Hillsborough County cracks down on staged accident fraud
Sep 21, 2011
The following article was published in the Tampa Tribune on September 21, 2011:
Hillsborough cracks down on staged accident fraud
By Mike Salinero
Hillsborough County commissioners unanimously approved an ordinance today to crack down on phony medical clinics associated with staged-accident fraud.
The 7-0 vote brought nearly 100 people in the packed commission chambers to their feet for a standing ovation. Most of those cheering were insurance agents who wore yellow T-shirts that said, “Stop Insurance Fraud.”
The prime architect of the ordinance, Commissioner Kevin Beckner, said the ordinance would prove a model for the rest of the state and would shine a positive light on a county often maligned as a leader in less-coveted categories such as pedestrian deaths and housing foreclosures.
“This is our opportunity to become number one in a positive way,” Beckner said. “We will become the first county in the state to pass such an ordinance.”
Law enforcement officials say Hillsborough County has become a national leader in the fraud which takes advantage of the state-mandated Personal Injury Protection Insurance. Criminals recruit “victims” who are involved in a staged accident. The participants go to the fake clinics which bill insurers the maximum $10,000 per victim allowed under PIP for medical and rehabilitation procedures that never occurred.
Insurance agents told commissioners they are losing business because customers can’t afford their PIP insurance. The premiums have risen rapidly in response to the large payouts to fraudulent clinics, they said.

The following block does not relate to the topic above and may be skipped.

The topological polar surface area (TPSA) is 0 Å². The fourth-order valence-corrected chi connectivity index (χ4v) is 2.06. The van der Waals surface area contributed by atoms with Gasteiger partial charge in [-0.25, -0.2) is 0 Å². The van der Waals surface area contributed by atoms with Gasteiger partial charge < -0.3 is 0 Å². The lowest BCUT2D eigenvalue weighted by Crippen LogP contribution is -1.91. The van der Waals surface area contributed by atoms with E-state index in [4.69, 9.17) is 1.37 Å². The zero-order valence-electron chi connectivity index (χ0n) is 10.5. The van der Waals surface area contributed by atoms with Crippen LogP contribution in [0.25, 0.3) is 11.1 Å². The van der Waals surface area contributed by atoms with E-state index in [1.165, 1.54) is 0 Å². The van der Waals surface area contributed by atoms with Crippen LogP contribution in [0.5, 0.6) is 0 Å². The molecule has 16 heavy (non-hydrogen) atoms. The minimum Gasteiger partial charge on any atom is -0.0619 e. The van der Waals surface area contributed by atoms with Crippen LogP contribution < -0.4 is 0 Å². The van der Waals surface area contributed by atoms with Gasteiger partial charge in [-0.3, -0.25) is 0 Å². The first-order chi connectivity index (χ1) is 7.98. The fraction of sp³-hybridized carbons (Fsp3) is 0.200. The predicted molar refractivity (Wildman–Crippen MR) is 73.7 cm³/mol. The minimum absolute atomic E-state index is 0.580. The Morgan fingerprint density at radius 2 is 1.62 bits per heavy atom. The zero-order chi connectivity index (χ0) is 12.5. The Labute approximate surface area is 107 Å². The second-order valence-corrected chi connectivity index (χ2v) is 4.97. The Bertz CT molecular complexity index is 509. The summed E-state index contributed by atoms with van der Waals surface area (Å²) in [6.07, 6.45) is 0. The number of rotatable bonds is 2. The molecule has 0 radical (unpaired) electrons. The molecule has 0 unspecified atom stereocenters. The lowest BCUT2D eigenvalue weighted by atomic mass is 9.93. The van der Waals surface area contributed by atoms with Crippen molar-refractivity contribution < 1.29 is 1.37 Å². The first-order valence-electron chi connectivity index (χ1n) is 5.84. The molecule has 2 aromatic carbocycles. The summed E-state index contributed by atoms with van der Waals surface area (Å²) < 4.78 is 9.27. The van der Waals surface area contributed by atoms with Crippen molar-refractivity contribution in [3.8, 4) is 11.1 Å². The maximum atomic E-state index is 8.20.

“Since 2008 I’ve had to reduce my staff by 45 percent,” said insurance agency owner Jeanette Foley. “I cannot get companies to write policies … It’s the PIP fraud that’s causing all this to happen.”
The ordinance will require medical and rehabilitation clinics to designate a physician who actively practices there. The doctor would also have to have his or her name on the clinic’s bank accounts and liability insurance.
Doing this, law enforcement officials say, will close a loophole in state health care law which exempts clinics from licensure regulations when the clinics have a physician’s name on the business application.
The county would have the right to inspect the clinics “as necessary.”
Although most of the attendees were in favor of the ordinance, there were some opponents, including former County Commissioner Brian Blair. Beckner unseated Blair in the 2008 general election. Blair said the ordinance was tantamount to “killing a gnat with a sledgehammer.”
“How does a government have the right to tell a business owner who has to be on their checking account?” Blair said.